Harlem is even today an integral part of the circuit followed by tourist buses, and every Sunday morning, many visitors flock to the neighborhood to attend a gospel mass in Harlem. If you visit the Harlem neighborhood do not miss not the main street, 125th Street, which has become a major thoroughfare in Manhattan, just as lively as the other main streets of New York! In this avenue, you can discover the whole history of Harlem: Apollo Theater, Studio Museum, and many artists practicing street art.
The Apollo Theater
Located at 253 W on 125th Street, this famous performance hall is a historic place for jazz and black American music in general. Since the end of the 1990s, this place has managed to regain much of its former prestige, with the organization of events such as Amateur Night at the Apollo, where young talents are invited to perform on stage.
Amateur Night at the Apollo takes place every Wednesday at 7:30 p.m. and admission is available from $30 per person. Don’t hesitate to book in advance, I guarantee you will have a memorable time, whether you are with family, friends, couple or solo!
Go to the Apollo Theater:
- By subway via the A, B, C and D lines to the 125th Street station
- By bus via lines 2 and 3 to the 125 Street Lenox station
Harlem: Discover The Cotton Club
Another mythical place in this district, the Cotton Club is one of the most famous jazz clubs in New York! Created in 1920 by boxer Jack Johnson under the name Club Deluxe, this club in which very great artists such as Duke Ellington and Louis Armstrong have distinguished themselves, is still active on 125th Street. You can listen to jazz and gospel while enjoying your lunch or dinner, and you can even dance salsa and Latin jazz if you feel like it.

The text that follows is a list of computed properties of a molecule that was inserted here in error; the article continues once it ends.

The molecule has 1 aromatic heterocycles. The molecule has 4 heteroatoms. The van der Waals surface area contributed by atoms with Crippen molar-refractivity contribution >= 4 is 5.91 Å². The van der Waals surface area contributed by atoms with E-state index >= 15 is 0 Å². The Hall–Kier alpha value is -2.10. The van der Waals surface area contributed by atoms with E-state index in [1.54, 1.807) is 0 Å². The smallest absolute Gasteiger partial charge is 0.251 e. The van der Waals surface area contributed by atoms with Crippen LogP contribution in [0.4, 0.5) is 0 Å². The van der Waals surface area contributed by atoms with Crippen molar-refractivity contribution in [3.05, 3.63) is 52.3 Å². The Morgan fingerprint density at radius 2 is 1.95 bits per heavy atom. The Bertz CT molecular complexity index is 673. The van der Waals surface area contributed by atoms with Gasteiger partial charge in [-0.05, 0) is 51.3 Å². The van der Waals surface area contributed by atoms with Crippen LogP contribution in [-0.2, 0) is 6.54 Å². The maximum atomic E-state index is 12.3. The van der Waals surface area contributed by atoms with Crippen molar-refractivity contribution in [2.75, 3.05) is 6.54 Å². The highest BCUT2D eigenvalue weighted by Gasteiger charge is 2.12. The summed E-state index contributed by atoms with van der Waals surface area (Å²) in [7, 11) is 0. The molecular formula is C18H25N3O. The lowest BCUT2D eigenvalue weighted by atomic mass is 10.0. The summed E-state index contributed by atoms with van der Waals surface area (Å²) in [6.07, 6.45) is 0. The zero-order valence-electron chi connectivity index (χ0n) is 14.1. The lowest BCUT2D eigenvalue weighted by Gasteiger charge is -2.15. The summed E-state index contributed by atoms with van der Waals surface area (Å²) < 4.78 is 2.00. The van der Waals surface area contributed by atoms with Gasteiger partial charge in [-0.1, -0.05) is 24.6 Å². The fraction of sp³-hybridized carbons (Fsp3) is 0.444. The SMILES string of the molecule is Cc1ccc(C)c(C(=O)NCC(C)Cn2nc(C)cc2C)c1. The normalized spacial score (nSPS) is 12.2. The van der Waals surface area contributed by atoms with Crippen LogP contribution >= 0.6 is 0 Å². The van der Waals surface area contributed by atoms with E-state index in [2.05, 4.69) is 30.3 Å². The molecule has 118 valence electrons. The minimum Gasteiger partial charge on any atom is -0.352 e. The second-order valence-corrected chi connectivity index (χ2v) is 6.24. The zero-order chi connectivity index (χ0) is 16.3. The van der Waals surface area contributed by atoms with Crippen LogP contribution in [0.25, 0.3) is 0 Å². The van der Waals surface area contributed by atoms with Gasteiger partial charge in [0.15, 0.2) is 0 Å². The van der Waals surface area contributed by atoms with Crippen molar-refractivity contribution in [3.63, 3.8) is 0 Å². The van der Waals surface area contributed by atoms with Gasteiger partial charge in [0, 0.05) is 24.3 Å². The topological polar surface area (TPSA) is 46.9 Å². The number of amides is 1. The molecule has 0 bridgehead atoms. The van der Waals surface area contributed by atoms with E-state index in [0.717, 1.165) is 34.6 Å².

Hours of operation :
- Monday, Thursday and Friday from 8 p.m. to midnight
- Saturday and Sunday from 12:30 p.m. to 2 p.m. and from 2:30 p.m. to 5 p.m.
Go to the Cotton Club: by metro via line 1 to station 125 St
The Abyssinian Baptist Church
This church is probably the oldest and most renowned of all Baptist churches in the city. Founded in 1808 and located on 138th Street, the Abyssinian Baptist Church has today become the favorite place for people who wish to come and attend an authentic gospel mass.
Opening hours: daily from 10 a.m. to 6 p.m.
Go to the Abyssinian Baptist Church:
- By subway via lines 2 and 3 or B and C to the 135th Street station
- By bus via lines 1, 5 and 99
The Jazz Museum
For jazz enthusiasts, this museum located on 126th Street will be an obligatory point of passage during a visit to Harlem. The Jazz Museum brings together large collections of books, photos, documents and of course recordings on this musical genre which has received its letters of nobility in this district. You will obviously find many great jazz celebrities such as Duke Ellington, John Coltrane or Charlie Parker.
Temporary exhibitions are organized to pay tribute to certain artists, and concerts also take place regularly on weekday evenings. Remember to find out in advance directly on the National Jazz Museum website about the events taking place to be able to attend.